The current technological proliferation and innovation in both computer hardware and software are driving the growth of the gaming industry. Grands View Research Market Analysis Report state that experts value the global video game market size at $151.06 billion USD in 2019. At the same time, the increased penetration of the Internet and the readily available online games keep the industry’s prospect upbeat, with the sector expected to grow at a compound annual growth rate (CAGR) of 12.9% between 2020 and 2027.
Players and vendors alike understand that cheating and cybercrime are becoming widespread and expensive in the gaming industry. Such malicious activities affecting both companies and players are sophisticated and difficult to mitigate. The industry should, therefore, understand cybercrime, hacker motivation, attack techniques, and collaboration among threat actors.
Prevalent Attacks and Impacts in the Gaming Industry
Malicious cyber actors targeting the gaming industry have built informal structures that emulate the efficiencies of standard enterprise operations. The threat groups consist of developers, quality assurance personnel, managers, and marketing and PR experts who publicize gaming products and vendors.
PC and mobile games are more vulnerable than console-based games that use proprietary technology. In most cases, mobile-based games vendors aim to deliver lightweight programs that might overlook security during the development process.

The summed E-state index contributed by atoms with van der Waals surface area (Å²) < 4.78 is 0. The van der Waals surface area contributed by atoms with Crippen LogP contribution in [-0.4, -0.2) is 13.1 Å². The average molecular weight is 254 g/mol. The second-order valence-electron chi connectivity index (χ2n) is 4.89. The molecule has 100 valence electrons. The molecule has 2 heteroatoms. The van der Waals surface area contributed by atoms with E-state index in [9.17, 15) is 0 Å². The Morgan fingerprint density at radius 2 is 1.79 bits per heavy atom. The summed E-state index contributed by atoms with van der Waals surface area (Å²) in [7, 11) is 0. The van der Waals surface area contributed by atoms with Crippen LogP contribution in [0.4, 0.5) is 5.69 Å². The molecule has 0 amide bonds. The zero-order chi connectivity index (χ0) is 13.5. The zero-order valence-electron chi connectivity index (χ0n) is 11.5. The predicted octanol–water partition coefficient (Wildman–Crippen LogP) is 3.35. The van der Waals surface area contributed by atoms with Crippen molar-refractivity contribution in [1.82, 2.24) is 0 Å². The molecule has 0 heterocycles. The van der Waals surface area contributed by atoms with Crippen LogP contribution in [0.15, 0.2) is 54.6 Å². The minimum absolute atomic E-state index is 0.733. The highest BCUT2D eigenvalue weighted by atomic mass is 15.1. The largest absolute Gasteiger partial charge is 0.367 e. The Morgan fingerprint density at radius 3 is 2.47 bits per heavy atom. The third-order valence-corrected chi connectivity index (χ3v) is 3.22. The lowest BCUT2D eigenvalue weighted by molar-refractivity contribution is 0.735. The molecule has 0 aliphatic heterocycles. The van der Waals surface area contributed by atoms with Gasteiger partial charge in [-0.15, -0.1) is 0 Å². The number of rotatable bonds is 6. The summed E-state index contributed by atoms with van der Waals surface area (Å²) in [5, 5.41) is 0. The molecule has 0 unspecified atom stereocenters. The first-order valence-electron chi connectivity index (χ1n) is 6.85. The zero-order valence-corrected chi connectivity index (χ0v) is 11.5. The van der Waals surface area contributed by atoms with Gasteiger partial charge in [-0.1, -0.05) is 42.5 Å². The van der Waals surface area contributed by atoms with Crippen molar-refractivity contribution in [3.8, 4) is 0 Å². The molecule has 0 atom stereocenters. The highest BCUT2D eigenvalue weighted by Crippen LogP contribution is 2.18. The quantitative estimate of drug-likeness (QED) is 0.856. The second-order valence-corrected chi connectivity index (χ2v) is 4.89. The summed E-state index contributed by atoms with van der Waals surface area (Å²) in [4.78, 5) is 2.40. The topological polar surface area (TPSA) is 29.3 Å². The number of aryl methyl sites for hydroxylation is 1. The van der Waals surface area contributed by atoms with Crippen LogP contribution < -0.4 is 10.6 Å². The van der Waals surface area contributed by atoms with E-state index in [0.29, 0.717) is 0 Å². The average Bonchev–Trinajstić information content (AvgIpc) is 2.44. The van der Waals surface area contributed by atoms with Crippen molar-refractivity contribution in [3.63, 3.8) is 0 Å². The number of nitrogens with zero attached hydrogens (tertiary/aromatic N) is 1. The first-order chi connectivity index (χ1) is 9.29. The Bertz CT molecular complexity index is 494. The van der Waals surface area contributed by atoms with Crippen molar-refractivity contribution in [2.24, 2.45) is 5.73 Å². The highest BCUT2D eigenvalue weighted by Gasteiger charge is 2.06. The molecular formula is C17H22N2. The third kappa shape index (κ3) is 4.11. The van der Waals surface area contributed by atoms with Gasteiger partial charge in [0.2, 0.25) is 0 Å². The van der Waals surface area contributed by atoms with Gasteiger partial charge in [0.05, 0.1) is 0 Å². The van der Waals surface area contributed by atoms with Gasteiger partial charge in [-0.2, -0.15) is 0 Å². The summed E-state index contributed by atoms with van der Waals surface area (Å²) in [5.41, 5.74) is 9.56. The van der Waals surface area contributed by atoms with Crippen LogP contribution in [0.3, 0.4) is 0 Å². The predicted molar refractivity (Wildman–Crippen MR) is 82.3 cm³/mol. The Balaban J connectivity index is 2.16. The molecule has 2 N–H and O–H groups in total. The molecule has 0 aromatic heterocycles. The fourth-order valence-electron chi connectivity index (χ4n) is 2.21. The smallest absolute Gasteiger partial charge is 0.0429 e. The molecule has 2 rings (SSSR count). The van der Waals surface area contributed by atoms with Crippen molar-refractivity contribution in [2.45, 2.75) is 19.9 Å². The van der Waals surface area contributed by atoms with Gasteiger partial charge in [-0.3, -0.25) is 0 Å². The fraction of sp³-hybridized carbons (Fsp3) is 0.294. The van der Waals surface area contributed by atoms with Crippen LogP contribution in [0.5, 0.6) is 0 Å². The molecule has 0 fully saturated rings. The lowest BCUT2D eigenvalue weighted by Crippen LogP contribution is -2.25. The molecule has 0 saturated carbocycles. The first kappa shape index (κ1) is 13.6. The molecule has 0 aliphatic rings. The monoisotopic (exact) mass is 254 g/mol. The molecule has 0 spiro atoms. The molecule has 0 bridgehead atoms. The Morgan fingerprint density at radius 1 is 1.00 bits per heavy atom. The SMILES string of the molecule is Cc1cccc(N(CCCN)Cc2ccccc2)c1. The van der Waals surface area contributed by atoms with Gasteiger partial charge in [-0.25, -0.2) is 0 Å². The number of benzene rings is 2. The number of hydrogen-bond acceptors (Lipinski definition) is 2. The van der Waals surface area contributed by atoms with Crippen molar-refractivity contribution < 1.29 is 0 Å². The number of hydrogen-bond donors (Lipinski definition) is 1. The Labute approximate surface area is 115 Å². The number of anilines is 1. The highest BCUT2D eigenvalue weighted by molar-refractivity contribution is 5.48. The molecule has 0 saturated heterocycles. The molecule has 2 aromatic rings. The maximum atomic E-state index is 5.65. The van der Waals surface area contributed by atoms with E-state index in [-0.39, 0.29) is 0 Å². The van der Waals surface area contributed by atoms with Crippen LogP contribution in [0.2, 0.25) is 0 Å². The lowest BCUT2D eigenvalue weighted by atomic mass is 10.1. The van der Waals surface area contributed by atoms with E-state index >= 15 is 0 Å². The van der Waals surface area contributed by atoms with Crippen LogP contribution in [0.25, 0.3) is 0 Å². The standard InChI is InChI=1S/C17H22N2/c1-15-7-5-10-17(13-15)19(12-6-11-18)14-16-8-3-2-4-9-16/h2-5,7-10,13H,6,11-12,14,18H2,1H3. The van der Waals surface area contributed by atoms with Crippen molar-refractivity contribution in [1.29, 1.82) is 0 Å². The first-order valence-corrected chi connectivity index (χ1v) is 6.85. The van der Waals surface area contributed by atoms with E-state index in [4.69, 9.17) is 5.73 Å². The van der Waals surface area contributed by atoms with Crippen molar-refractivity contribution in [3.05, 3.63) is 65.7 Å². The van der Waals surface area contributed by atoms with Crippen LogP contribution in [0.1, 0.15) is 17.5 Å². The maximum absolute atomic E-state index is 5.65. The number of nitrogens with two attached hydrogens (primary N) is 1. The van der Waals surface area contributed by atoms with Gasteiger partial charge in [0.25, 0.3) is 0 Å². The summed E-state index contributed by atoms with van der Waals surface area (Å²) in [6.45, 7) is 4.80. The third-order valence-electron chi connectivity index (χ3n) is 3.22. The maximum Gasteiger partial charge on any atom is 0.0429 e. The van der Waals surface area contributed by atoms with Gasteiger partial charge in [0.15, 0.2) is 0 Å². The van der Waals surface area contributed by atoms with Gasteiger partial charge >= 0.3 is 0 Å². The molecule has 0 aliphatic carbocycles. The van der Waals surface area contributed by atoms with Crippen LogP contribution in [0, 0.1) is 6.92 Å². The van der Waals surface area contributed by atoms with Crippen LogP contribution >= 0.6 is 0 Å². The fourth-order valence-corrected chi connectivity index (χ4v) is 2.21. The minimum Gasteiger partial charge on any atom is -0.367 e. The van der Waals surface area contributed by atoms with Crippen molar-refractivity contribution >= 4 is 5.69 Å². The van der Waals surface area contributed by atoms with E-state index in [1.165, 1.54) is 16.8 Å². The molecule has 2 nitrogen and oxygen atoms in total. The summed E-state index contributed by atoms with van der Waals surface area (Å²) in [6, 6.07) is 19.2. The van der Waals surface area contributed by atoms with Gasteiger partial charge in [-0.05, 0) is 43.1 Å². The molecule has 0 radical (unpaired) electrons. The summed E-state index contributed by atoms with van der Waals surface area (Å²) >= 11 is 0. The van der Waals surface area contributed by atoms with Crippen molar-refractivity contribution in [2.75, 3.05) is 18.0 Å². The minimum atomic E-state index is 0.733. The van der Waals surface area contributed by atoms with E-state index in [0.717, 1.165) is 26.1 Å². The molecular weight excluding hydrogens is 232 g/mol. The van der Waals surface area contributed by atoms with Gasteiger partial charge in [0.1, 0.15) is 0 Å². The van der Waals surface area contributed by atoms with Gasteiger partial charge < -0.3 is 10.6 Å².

Threat actors deploy diverse tactics to target gamers globally:
Cheats: They sell virtual malicious goods, such as cheats as a product, which help improve game levels and performance. Cybercriminals apply cheats to conceal malicious payloads and links that cause ransomware attacks in the gaming sector. Unsuspecting players automatically download and install ransomware programs once they open the URLs. Syrk is an example of the ransomware attack in the gaming industry that comes disguised as a cheat hack. It encrypts players’ PC files, including videos, images, and documents, and deletes them every two hours unless a player pays a ransom.